-This drug is not indicated to treat patients with type 1 diabetes or diabetic ketoacidosis as these conditions should be treated with insulin.
-Short-term administration may be sufficient during periods of transient loss of control in patients usually well-controlled by diet.
-Secondary failure may occur; prior to classifying a patient as a secondary failure it is important to assess dose and dietary adherence.
-Periodic measures of fasting blood glucose and glycosylated hemoglobin should be performed to assess efficacy.
-Patients should understand the importance of adhering to dietary instructions and regular physical activity; during periods of stress such as fever, trauma, infection, or surgery, management of diabetes may change and patients should be advised to seek medical advice.
-Patients should be aware of the symptoms of hypoglycemia and be careful about driving and the use of machinery, especially when optimum stabilization has not been achieved, e.g., during a transition from other medications or during irregular use.
-Advise patient to speak to physician or health care professional if pregnant, intend to become pregnant, or are breastfeeding.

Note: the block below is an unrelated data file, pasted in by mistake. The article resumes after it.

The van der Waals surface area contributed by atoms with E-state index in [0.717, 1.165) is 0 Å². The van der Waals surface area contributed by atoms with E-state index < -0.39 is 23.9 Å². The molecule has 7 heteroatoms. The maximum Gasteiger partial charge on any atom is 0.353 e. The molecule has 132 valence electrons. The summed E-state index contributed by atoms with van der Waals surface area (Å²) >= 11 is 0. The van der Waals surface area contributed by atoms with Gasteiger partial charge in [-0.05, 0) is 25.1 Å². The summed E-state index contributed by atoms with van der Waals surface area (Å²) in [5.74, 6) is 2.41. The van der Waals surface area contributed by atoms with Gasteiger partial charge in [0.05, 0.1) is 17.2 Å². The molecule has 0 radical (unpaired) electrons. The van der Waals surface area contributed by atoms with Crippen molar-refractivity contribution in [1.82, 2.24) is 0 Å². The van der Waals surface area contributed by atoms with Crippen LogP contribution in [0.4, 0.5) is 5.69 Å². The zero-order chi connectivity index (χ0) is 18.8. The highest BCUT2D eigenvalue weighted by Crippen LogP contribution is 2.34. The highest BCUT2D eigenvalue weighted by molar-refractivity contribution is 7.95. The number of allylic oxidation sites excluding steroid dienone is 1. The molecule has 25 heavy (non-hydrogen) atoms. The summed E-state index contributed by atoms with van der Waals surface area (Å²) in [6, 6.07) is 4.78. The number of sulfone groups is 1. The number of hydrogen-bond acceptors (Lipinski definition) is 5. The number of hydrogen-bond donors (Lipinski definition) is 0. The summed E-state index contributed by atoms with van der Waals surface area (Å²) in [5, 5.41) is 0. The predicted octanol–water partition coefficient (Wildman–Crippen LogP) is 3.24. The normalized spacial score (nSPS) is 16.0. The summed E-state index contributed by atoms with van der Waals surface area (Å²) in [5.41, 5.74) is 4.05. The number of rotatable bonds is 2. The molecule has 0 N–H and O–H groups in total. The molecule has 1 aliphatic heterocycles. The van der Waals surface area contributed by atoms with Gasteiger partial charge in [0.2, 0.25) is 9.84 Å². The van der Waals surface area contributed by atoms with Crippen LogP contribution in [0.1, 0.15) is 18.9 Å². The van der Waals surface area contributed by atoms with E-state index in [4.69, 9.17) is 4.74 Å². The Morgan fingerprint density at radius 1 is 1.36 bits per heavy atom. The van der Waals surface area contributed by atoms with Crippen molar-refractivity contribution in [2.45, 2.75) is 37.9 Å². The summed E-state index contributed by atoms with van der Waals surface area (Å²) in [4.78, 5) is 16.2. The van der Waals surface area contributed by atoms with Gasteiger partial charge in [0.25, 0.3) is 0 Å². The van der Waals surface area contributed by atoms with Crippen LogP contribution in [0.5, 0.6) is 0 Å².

What is the dose of Repaglinide for a child?
The dosage has not been established in pediatric patients. It may be unsafe for your child. It is always important to fully understand the safety of the drug before using. Please consult with your doctor or pharmacist for more information.
How is Repaglinide available?
Repaglinide is available in the following dosage forms and strengths:
- Oral tablet.
What should I do in case of an emergency or overdose?
In case of an emergency or an overdose, call your local emergency services or go to your nearest emergency room.
What should I do if I miss a dose?
If you miss a dose of Repaglinide, take it as soon as possible. However, if it is almost time for your next dose, skip the missed dose and take your regular dose as scheduled. Do not take a double dose.
Hello Health Group does not provide medical advice, diagnosis or treatment.
Review Date: April 21, 2018 | Last Modified: April 21, 2018
Repaglinide Dosage. https://www.drugs.com/dosage/repaglinide.html. Accessed April 12, 2018.
Repaglinide. https://www.webmd.com/drugs/2/drug-6614/repaglinide-oral/details. Accessed April 12, 2018.